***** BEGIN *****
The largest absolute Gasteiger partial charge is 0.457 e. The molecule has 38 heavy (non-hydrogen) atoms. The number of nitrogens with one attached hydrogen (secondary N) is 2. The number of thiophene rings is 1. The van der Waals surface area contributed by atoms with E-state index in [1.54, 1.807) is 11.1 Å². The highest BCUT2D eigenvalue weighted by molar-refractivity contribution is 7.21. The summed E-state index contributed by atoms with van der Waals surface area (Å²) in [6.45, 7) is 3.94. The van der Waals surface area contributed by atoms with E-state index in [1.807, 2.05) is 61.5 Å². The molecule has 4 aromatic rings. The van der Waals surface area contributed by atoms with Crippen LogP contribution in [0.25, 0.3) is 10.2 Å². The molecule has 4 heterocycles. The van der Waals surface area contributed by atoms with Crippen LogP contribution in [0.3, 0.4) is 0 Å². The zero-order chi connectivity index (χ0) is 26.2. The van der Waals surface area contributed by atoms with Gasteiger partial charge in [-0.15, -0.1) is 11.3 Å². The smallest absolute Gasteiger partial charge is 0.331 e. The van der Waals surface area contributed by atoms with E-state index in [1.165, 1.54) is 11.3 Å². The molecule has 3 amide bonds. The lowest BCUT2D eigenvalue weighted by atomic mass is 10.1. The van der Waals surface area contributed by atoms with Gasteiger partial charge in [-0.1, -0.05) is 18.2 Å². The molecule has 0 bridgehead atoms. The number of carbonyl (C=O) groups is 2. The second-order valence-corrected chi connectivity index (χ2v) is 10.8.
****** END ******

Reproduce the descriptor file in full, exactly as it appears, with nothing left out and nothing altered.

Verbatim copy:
The largest absolute Gasteiger partial charge is 0.457 e. The molecule has 38 heavy (non-hydrogen) atoms. The number of nitrogens with one attached hydrogen (secondary N) is 2. The number of thiophene rings is 1. The van der Waals surface area contributed by atoms with E-state index in [1.54, 1.807) is 11.1 Å². The highest BCUT2D eigenvalue weighted by molar-refractivity contribution is 7.21. The summed E-state index contributed by atoms with van der Waals surface area (Å²) in [6.45, 7) is 3.94. The van der Waals surface area contributed by atoms with E-state index in [1.807, 2.05) is 61.5 Å². The molecule has 4 aromatic rings. The van der Waals surface area contributed by atoms with Crippen LogP contribution in [0.25, 0.3) is 10.2 Å². The molecule has 4 heterocycles. The van der Waals surface area contributed by atoms with Crippen LogP contribution in [0.3, 0.4) is 0 Å². The zero-order chi connectivity index (χ0) is 26.2. The van der Waals surface area contributed by atoms with Gasteiger partial charge in [-0.15, -0.1) is 11.3 Å². The smallest absolute Gasteiger partial charge is 0.331 e. The van der Waals surface area contributed by atoms with E-state index in [1.165, 1.54) is 11.3 Å². The molecule has 3 amide bonds. The lowest BCUT2D eigenvalue weighted by atomic mass is 10.1. The van der Waals surface area contributed by atoms with Gasteiger partial charge in [-0.1, -0.05) is 18.2 Å². The molecule has 0 bridgehead atoms. The number of carbonyl (C=O) groups is 2. The second-order valence-corrected chi connectivity index (χ2v) is 10.8.